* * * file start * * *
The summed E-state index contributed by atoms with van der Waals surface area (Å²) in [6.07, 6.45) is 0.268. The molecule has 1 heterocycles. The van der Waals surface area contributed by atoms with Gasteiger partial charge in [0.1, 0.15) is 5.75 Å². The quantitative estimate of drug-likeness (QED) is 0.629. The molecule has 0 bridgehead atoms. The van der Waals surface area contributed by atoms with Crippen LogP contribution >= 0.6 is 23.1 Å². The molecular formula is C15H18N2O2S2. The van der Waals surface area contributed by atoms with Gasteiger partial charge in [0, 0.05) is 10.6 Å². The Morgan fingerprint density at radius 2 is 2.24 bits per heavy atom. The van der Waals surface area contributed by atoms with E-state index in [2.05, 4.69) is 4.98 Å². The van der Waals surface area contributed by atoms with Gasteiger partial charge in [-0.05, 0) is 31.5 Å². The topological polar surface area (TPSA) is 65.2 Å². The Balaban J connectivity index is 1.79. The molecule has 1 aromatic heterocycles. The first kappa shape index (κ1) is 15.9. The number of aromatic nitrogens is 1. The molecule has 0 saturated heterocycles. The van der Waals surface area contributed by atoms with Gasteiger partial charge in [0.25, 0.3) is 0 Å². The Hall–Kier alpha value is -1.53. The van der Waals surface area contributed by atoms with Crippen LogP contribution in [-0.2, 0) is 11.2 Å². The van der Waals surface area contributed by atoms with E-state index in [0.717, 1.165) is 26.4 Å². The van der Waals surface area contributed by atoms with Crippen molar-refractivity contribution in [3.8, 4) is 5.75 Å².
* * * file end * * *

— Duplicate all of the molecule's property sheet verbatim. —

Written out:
The summed E-state index contributed by atoms with van der Waals surface area (Å²) in [6.07, 6.45) is 0.268. The molecule has 1 heterocycles. The van der Waals surface area contributed by atoms with Gasteiger partial charge in [0.1, 0.15) is 5.75 Å². The quantitative estimate of drug-likeness (QED) is 0.629. The molecule has 0 bridgehead atoms. The van der Waals surface area contributed by atoms with Crippen LogP contribution >= 0.6 is 23.1 Å². The molecular formula is C15H18N2O2S2. The van der Waals surface area contributed by atoms with Gasteiger partial charge in [0, 0.05) is 10.6 Å². The Morgan fingerprint density at radius 2 is 2.24 bits per heavy atom. The van der Waals surface area contributed by atoms with E-state index in [2.05, 4.69) is 4.98 Å². The van der Waals surface area contributed by atoms with Gasteiger partial charge in [-0.05, 0) is 31.5 Å². The topological polar surface area (TPSA) is 65.2 Å². The Balaban J connectivity index is 1.79. The molecule has 1 aromatic heterocycles. The first kappa shape index (κ1) is 15.9. The number of aromatic nitrogens is 1. The molecule has 0 saturated heterocycles. The van der Waals surface area contributed by atoms with Gasteiger partial charge in [0.25, 0.3) is 0 Å². The Hall–Kier alpha value is -1.53. The van der Waals surface area contributed by atoms with Crippen LogP contribution in [-0.2, 0) is 11.2 Å². The van der Waals surface area contributed by atoms with E-state index in [0.717, 1.165) is 26.4 Å². The van der Waals surface area contributed by atoms with Crippen molar-refractivity contribution in [3.8, 4) is 5.75 Å².